JANUARY/FEBRUARY 2023 NEWSY NOTES
TSB meets every Tuesday – 9:30 a.m. to 1 p.m.
Christ Presbyterian Church, 6565 E. Broadway
Come when you can and leave when you must. Bring a sack lunch.
For more information call Barbara, 298-2427 or Tom, 721-1029
3rd: Shawn Mangan, Assistant Manager of Sun Van, “Ways to improve the Sun Van service”
10th: “Ex NY Governor dealing with Vision Loss,” Annie and Barbara will give tips on how to organize your stuff
11th: Field Trip to Lovin’ Life after 50 Senior Expo. Free. Reid Doubletree Hotel, 445 S. Alvernon Way, 9:00 – 11:00 AM – Health Fair,
Raffle drawing $100 each hour, Lunch afterwards at the Olive Garden, 5410 E. Broadway; Let Barbara know by January 6th if you are coming.
13th: TSB Board Meeting 7026 E. Broadway, 10:15 AM
17th: Karla from AZ Technology Access Program, Pizza Party, Stay until 12:30 PM. Karla will demonstrate the latest visual impaired equipment. See details below *
17th: Manny’s class on the iPhone on Zoom 6:30 – 8:30 PM
24th: Barbara and Annie will lead a discussion of two books “Guiding Emily,” the story of love, loss and courage, and “The Unexpected Paths” by Barbara Hinske. Both books are available from the AZ Talking Book Library and BARD. Please read the two books before the meeting.
31st: Dr. Charles Gerba, microbiologist from University of Arizona, “How to avoid germs and properly clean surfaces.
7th: Jeff Babson AZ Biologist, “All about AZ Desert Animals and Desert Plants”
10th: Board Meeting, 10:15 Am, Biscuit Country Café, 7026 e. Broadway
14th: Heather from AZ Poison Control,”Learning about Medicine Safety, Toxic Household Substances, and How to Treat Bites and Stings,” Potluck Stay until 12:30.
14th: Steve Patton, “My Life Story and Orientation and Mobility Instructor,”
21st: Manny iPhone class on Zoom, 6:30-8:30 PM, on phone 1-605-468-8020 access code 969009 pound
28th: Janiela from Tucson city government, “Tips on Fire Safety and Avoiding Falls”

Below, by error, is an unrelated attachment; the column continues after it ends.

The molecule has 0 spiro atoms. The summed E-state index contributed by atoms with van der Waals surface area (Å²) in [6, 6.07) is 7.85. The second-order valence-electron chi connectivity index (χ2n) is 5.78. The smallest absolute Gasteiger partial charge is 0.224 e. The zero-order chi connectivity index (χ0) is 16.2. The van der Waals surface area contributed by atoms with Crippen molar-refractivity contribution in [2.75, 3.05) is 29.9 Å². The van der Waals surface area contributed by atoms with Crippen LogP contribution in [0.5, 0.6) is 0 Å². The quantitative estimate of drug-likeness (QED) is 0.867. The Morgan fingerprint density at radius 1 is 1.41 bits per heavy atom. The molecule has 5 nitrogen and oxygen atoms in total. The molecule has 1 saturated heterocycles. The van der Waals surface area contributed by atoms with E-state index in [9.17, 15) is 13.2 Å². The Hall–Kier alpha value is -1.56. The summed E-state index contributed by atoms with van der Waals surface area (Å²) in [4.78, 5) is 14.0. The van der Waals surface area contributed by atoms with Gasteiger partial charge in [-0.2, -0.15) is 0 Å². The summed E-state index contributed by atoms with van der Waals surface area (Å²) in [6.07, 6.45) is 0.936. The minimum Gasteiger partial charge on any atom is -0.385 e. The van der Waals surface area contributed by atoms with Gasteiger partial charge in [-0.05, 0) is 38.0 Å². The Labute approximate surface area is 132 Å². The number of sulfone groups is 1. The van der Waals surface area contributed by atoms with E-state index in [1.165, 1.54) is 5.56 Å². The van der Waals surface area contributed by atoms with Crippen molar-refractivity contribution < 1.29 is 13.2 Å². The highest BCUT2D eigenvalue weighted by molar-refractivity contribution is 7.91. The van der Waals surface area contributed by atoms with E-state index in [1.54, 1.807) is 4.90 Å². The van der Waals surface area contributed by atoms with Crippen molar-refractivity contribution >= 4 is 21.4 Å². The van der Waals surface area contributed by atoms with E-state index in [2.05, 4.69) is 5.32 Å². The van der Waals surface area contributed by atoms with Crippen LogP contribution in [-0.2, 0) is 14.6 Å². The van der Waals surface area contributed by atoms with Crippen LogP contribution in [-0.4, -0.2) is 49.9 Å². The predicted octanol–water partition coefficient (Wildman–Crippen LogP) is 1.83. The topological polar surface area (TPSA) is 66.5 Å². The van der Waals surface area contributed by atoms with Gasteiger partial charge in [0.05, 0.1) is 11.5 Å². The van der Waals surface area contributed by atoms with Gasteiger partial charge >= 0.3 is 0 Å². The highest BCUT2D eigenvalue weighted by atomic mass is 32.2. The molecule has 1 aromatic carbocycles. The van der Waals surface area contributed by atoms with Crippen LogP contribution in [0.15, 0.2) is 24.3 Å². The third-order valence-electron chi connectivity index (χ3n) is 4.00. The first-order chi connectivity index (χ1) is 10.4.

We will be on the phone until March 30th
* Arizona Technology Access Program (TAP) is a federal program located in Phoenix. AZ TAP will lend out the latest visual equipment for 14 days. You have to fill out an application and the shipping of equipment is free and comes with a free return label. Please do not order equipment until after Vision Specialist Karla Parker’s visit. Karla will demonstrate the following items: DaVinci Pro: CCTV with OCR recognition, four different Portable video magnifiers including the talking Ruby with OCR recognition, Envision glasses, a wearable device to read text out aloud to you, We Walk Smart cane, Two tape recorders, Micro Speak and another, and the Blind Shell Cell Phone, Talking glucose monitor. Karla will demo the first hour and then help people individually to try out the equipment the second hour.
AZ TAP offers Federal Loans of 4½ percent for those who qualify to pay off loans to purchase equipment within five years.
Karla Krissel Rivas Parker
Email: Karla.Rivas-Parker@nau.edu phone: 602-728-9530
To schedule an appointment, call 602-728-9534, 800-477-9921 or send an email to askAzTAP@nau.edu. To schedule an AzTAP tour, contact Adi Schaeffer at 602-728-9534/1-800-477-9921 or email firstname.lastname@example.org.
You can read all the information about the financial program and download the application. But in case this is difficult for some of you, I have attached their brochure and application.
Regarding a 14-day borrower agreement, this is generated after we received and Assistive Technology Request for Equipment. You can take a look at the inventory on the link below:
Follow these steps to submit an Assistive Technology Request:
- Add the item in your cart.
- Select to complete the inquiry request form online.
- Fill in the requested information.
- Select to borrow the device.
- Put any additional information in the additional
comments/needs/requests field if needed, and then
- Select if the item will be picked up or shipped. (Be sure to complete shipping info if you select that option).
- Submit application.
Once submitted, the request will come to us and we will go ahead and get it in process.
President’s Message by Barbara Macpherson